Idaho Nearly Won 1940 War Film An Academy Award In Cinematography
Idaho has a surprisingly rich history in the Hollywood motion picture industry. The state has provided the cinematic backdrop for celebrities such as Marilyn Monroe, Clint Eastwood, Bruce Willis, and Will Smith. The beautiful landscape of central Idaho was also used to depict a fictional, eighteenth-century expedition and conflict between Native Americans and soldiers in an Oscar-nominated film starring Spencer Tracy.
Pale Rider, Bus Stop, Wild Wild West, and Napolean Dynamite are perhaps the four most recognizable films ever to use Idaho in Hollywood cinematography credits. When we're talking war movies, there's only one that showcased the rugged beauty of the state as a primary focus in its story-telling.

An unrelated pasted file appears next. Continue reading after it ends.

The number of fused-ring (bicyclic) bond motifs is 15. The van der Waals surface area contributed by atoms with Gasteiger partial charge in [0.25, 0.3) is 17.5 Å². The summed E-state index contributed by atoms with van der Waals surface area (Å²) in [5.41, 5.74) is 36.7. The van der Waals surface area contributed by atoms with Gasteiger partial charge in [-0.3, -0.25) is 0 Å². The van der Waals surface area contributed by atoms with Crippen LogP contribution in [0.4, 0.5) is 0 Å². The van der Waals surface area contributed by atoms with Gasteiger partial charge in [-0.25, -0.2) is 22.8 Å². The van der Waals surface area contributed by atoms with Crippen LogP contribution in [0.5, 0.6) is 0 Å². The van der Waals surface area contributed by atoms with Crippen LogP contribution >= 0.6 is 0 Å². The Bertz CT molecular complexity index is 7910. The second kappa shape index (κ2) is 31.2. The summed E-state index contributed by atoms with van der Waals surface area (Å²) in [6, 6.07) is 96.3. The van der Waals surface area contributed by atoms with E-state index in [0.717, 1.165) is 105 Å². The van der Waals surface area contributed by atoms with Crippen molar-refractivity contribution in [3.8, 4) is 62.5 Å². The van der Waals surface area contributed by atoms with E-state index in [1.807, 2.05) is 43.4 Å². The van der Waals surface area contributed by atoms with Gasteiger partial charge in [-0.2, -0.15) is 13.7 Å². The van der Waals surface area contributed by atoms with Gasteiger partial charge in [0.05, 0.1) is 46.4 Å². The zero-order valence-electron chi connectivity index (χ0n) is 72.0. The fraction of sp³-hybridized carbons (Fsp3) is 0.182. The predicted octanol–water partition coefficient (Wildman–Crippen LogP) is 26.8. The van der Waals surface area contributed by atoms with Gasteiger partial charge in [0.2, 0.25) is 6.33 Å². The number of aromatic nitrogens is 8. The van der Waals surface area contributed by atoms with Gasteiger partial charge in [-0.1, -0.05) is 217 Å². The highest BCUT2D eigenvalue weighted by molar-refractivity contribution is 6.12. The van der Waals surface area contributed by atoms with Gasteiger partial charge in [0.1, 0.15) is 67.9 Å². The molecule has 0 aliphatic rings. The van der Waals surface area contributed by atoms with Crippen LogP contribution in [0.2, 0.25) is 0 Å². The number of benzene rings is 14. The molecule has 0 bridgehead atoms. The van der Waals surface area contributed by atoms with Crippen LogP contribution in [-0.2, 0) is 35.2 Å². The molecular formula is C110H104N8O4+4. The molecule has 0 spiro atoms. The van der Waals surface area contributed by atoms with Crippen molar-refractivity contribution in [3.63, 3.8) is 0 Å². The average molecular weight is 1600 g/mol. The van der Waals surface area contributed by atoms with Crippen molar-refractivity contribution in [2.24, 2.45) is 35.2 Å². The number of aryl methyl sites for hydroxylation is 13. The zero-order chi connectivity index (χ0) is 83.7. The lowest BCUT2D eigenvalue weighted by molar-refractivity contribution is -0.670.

Payette Lake is located in Mccall, which is just a couple hours' drive northwest of the Magic Valley. More than 80 years ago, Metro-Goldwyn-Mayer (MGM) released a film loosely based on a French and Indian War novel that was later nominated for an Academy Award (1941) in the cinematography category, which was thanks to Idaho. The movie didn't win any awards, but it did show the world the beauty of the McCall area.
Northwest Passage starred Hollywood heavyweight Spencer Tracy. It's been described as one of the most physically demanding shoots in Hollywood history. My father, a Vietnam veteran, was a big war film buff, and I seem to remember the movie being on our television more than a few times growing up. The shots of Payette Lake are amazing considering the film came out in 1940.